Muhamad Ajeeb was aware he was probably fighting a losing battle : on the English education market, “parental choice” was by 2001 an unshakable guiding principle, and is now even more so as this book goes to press. In addition, the events of 9/11 and then 7/7 did generate a massive, knee-jerk type of Islamophobia, especially in West Yorkshire. More importantly, which white middle-class parents from the outskirts of Bradford would want their children to be educated in ailing schools of run-down Manningham ? In an English school system which has been more and more compartmentalized, based on a fierce competition reliant on table leagues (introduced under John Major in 1993), and with the even fiercer job competition in the offing, being sent to “ghetto schools” in Bradford or elsewhere would unleash a deterring storm of litigation.

Afficher l'image d'origineA view of Tong High school (Bradford)

Today, in the Holme Wood and Bierley estates around Bradford, five double-decker buses drive daily to Tong High School. Most of those who ride these buses are Asian students who do not live in the vicinity of these predominantly white housing estates. On the face of it, the situation is extraordinarily alike that of the 1960s-1970s, but in the present case those who take the bus do it on a voluntary basis, which changes just about everything. What this (and, to be sure, analogous situations around the country) highlights is that the provision of unequal education facilities will inevitably get the bus going for many years, the only difference being that, as opposed to fifty years ago, carbon emission is now an element of the debate.

Afficher l'image d'origineSir Peter Lampl, philanthropist

In June 2016, the chairman of the Sutton Trust charity, Sir Peter Lampl, came up with the suggestion that children in run-down areas ought to be bussed out to “good” schools in an effort to improve their education [10]. Beyond the fact that this further confirms, for England, Jefferson Cowie’s American point on moving people rather than money and resources, it is fairly obvious that the indefatigable philanthropist is not cognizant of the shady side of bussing’s history in England. This book, then, is also for him.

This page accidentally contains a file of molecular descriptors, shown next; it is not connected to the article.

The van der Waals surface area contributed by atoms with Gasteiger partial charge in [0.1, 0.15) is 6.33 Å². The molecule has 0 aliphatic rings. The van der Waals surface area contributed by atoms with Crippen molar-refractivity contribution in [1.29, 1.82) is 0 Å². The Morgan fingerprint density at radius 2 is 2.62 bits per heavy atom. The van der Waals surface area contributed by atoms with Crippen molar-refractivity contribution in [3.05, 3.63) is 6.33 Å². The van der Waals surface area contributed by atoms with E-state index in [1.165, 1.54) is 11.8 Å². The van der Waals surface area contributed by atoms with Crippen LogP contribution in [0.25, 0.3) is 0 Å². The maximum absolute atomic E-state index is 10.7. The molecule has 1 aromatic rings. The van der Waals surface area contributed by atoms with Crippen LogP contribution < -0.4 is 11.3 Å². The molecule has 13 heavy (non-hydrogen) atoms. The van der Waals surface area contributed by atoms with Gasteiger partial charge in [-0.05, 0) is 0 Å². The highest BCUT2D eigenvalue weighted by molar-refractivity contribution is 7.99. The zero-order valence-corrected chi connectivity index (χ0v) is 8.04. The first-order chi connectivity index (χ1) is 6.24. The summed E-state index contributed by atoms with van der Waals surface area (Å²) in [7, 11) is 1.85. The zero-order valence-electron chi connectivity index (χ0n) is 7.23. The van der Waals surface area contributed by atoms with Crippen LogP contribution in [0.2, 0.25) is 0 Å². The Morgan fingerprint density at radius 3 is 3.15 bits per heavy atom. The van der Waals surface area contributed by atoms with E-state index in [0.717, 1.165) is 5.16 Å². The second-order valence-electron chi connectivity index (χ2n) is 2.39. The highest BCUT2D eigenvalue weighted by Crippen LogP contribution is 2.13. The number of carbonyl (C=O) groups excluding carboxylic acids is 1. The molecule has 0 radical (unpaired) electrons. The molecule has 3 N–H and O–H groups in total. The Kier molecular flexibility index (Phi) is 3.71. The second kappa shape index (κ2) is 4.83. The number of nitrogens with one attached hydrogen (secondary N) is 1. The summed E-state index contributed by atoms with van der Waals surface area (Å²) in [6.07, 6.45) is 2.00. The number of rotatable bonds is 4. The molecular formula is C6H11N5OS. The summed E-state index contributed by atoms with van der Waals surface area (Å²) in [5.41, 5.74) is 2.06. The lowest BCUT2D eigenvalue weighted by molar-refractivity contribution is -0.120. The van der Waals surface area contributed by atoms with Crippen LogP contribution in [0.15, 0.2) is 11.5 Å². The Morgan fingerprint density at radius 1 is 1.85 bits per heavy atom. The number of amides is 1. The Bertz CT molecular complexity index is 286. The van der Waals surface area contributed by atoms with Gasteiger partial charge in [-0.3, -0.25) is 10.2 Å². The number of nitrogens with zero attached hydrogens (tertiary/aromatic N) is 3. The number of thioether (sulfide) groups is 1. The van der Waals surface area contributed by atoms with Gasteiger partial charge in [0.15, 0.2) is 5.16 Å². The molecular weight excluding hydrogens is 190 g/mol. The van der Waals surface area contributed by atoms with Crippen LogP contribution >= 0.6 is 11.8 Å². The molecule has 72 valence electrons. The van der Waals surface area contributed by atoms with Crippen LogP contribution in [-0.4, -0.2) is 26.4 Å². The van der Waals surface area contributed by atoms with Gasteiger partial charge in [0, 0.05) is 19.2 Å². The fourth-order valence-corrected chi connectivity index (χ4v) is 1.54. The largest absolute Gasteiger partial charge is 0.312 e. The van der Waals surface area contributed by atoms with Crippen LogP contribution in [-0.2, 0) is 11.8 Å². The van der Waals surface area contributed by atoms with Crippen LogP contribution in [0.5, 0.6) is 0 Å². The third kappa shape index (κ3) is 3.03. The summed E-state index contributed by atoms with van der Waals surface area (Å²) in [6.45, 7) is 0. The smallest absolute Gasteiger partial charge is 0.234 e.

[1] Thomas J. Sugrue, Sweet Land of Liberty : The Forgotten Struggle for Civil Rights in the North, New York, Random House, 2010, p. 483.

[2] Quoted in Commission for Racial Equality, Learning in Terror, a Survey of Racial Harassment in Schools and Colleges in England, Scotland and Wales, London, 1988, p. 9.

[3] This says : “So far as is compatible with the provision of efficient instruction and training and the avoidance of unreasonable public expenditure, pupils are to be educated in accordance with the wishes of their parents”.

[4] The full script of the speech is available at : (accessed 13.06.2016).

[5] See Anandi Ramamurthy, Black Star : Britain’s Asian Youth Movements, London, Pluto Press, 2013.

[6] Interview, 20. 10. 2015.

[7] Quoted in Michael Merry, Equality, Citizenship and Segregation : A Defence of Separation, New York, Palgrave Macmillan, 2013, p. 32.

[8] Ibid., p. 6-7.

[9] Ibid., p. 32.

[10] Schools Week, n°26, June 2016.